The Battle Plan

There is a silent war going on, in the hearts of millions of men and women.  The visible battlefield can be found in lots of places — on our computer screens, on TV, in magazines, in music, and on the streets.

But the real battle is taking place right inside of us, in our hearts and souls.

The battle I’m talking about is the struggle for freedom from the slavery of pornography.

Most people have a sense that the problem of pornography has gotten worse in recent years.  The proliferation of porn sites on the Internet and the “normalization” of porn as a form of entertainment are undeniable, and unavoidable.  But I expect that most people have no idea of how bad it really is:

  • The porn industry is estimated to earn almost $100 billion worldwide — that’s billion, with a b — each year.  And that’s a conservative estimate — the actual number is probably much higher.  The child porn industry itself generates about $3 billion in revenue.
  • In the United States alone, porn generates over $13 billion in revenue — more than the major broadcast networks combined.
  • There are over 244 million porn web pages hosted in the United States, and over 400 million worldwide.
  • 80% of teens report having been exposed to porn online.
  • 20% of men report viewing porn from work.
  • 40 million American adults say that they regularly visit porn sites — including an increasing number of women.
  • 10% of adults admit to having an internet porn addiction.
  • These numbers are horrifying, but they really don’t capture the human reality of this problem.  Think of the marriages that are damaged by the secret lives of men and women who are using porn (single, married, and clergy), the dehumanizing and desensitizing effect that it has on normal human relationships, the theft of innocence of the young, and the exploitation of the people depicted in porn.  The human cost is catastrophic.

    There are millions of people, primarily men like myself, who have struggled with this problem for years, and who have seen the negative effects on their lives, and who are discouraged about whether they can ever get free of it.  It weighs on our hearts and souls.

    But there is hope of liberation from this slavery.

    Last week, and again this week, the Safe Environment Office hosted a day for all the clergy in the Archdiocese, to present this problem to our priests and deacons.  The staff of the Family Life/Respect Life Office prepared outstanding materials, and a very experienced counselor, Peter Kleponis, Ph.D., gave an excellent talk about how to recover from a compulsion or addiction to porn.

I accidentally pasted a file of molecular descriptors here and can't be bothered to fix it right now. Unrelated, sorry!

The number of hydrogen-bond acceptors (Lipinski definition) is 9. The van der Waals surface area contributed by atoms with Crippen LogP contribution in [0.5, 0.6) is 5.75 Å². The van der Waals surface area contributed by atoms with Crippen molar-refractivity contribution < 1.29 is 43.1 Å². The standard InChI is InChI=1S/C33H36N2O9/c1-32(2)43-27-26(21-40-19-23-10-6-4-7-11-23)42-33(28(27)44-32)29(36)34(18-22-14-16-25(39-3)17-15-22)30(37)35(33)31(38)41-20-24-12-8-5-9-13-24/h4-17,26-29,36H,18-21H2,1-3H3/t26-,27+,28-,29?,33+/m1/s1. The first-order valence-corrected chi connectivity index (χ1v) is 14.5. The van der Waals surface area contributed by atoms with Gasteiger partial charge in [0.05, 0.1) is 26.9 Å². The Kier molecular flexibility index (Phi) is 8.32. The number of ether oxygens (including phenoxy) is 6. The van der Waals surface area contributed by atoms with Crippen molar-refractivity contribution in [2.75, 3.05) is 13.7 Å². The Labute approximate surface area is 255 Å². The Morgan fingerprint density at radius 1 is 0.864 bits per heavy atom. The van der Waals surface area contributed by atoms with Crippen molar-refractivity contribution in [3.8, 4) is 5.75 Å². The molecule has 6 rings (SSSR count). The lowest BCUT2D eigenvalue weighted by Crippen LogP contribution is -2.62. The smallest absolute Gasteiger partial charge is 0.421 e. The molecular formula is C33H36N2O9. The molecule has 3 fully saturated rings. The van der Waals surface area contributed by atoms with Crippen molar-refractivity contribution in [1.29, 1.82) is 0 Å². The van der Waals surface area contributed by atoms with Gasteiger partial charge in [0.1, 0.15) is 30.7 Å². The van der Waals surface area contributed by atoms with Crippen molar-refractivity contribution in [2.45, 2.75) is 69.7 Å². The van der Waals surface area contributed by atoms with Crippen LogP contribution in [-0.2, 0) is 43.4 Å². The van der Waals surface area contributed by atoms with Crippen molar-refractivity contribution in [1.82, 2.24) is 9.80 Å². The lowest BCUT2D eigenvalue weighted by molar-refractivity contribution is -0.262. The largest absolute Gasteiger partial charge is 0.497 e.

If you’re interested in the resources that were made available to the clergy that day, check out the website of the Family Life Office’s anti-porn initiative, True Freedom.  At the heart of that effort is the Battle Plan to win the struggle against porn:

  • Throw out  or delete  ALL pornographic materials.   Install computer software program that blocks all pornographic websites.
  • No late night computer use.  Don’t surf the Internet when you’re lonely, tired, bored, or upset.
  • Don’t let boredom take over.  Integrate wholesome, positive fun into your life.
  • Be accountable!  Find someone you can trust and speak with him openly and honestly about the problem you have.
  • Seek professional help.  Pray daily.
  • Receive the Sacraments as frequently as you can or need, especially the Sacraments of Reconciliation and the Eucharist.
  • Make the sign of the cross when impure thoughts come to mind.  Repeat a short prayer like “Jesus, I trust in You.”  “Jesus, I love You.”  “Jesus, help me.”
  • Remember that every woman is some man’s daughter.
  • Do not lose heart.  You are not alone.
  • Listen to the voice of experience.  The key thing to remember here is that I cannot do this by myself, or by my efforts alone.  I need to be a warrior, but I can only get back in the battle and win if God is with me.

    Maybe the best way to get this message is to see it.  Check out this image, which is on one of the cards we gave to the clergy, and listen to St. Paul, who struggled with his own thorn in the flesh:

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